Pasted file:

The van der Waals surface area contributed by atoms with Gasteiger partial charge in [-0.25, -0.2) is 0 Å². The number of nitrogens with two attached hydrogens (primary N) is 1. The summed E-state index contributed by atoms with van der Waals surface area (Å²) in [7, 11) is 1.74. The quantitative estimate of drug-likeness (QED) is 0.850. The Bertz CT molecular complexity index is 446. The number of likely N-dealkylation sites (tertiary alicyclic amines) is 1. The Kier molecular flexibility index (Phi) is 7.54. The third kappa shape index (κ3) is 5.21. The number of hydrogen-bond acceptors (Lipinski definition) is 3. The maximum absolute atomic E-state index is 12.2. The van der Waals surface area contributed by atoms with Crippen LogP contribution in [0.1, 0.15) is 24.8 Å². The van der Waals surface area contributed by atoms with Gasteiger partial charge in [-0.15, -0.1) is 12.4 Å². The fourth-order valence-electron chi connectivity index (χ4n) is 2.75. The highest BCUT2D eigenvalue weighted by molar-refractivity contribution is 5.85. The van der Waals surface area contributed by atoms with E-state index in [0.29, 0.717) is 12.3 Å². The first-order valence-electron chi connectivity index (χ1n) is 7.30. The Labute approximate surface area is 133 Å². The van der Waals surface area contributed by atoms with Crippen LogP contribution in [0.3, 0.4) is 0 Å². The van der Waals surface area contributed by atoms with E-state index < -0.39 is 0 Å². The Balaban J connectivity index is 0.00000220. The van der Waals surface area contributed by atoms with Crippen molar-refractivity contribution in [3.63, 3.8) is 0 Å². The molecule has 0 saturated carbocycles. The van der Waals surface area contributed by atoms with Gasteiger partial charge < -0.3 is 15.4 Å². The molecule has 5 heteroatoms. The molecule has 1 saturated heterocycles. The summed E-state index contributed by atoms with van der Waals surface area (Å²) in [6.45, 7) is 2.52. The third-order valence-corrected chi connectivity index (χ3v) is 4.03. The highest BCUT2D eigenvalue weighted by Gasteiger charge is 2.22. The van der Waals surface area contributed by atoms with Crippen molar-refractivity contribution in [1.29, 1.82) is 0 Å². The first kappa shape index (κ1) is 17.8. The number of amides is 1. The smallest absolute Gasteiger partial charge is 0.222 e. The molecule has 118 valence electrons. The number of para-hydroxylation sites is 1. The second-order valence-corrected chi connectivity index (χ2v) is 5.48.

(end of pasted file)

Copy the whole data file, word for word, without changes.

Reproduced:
The van der Waals surface area contributed by atoms with Gasteiger partial charge in [-0.25, -0.2) is 0 Å². The number of nitrogens with two attached hydrogens (primary N) is 1. The summed E-state index contributed by atoms with van der Waals surface area (Å²) in [7, 11) is 1.74. The quantitative estimate of drug-likeness (QED) is 0.850. The Bertz CT molecular complexity index is 446. The number of likely N-dealkylation sites (tertiary alicyclic amines) is 1. The Kier molecular flexibility index (Phi) is 7.54. The third kappa shape index (κ3) is 5.21. The number of hydrogen-bond acceptors (Lipinski definition) is 3. The maximum absolute atomic E-state index is 12.2. The van der Waals surface area contributed by atoms with Crippen LogP contribution in [0.1, 0.15) is 24.8 Å². The van der Waals surface area contributed by atoms with Gasteiger partial charge in [-0.15, -0.1) is 12.4 Å². The fourth-order valence-electron chi connectivity index (χ4n) is 2.75. The highest BCUT2D eigenvalue weighted by molar-refractivity contribution is 5.85. The van der Waals surface area contributed by atoms with E-state index in [0.29, 0.717) is 12.3 Å². The first-order valence-electron chi connectivity index (χ1n) is 7.30. The Labute approximate surface area is 133 Å². The van der Waals surface area contributed by atoms with Crippen LogP contribution in [0.3, 0.4) is 0 Å². The van der Waals surface area contributed by atoms with E-state index < -0.39 is 0 Å². The Balaban J connectivity index is 0.00000220. The van der Waals surface area contributed by atoms with Crippen molar-refractivity contribution in [3.63, 3.8) is 0 Å². The molecule has 0 saturated carbocycles. The van der Waals surface area contributed by atoms with Gasteiger partial charge < -0.3 is 15.4 Å². The molecule has 5 heteroatoms. The molecule has 1 saturated heterocycles. The summed E-state index contributed by atoms with van der Waals surface area (Å²) in [6.45, 7) is 2.52. The third-order valence-corrected chi connectivity index (χ3v) is 4.03. The highest BCUT2D eigenvalue weighted by Gasteiger charge is 2.22. The van der Waals surface area contributed by atoms with Crippen molar-refractivity contribution in [1.29, 1.82) is 0 Å². The first kappa shape index (κ1) is 17.8. The number of amides is 1. The smallest absolute Gasteiger partial charge is 0.222 e. The molecule has 118 valence electrons. The number of para-hydroxylation sites is 1. The second-order valence-corrected chi connectivity index (χ2v) is 5.48.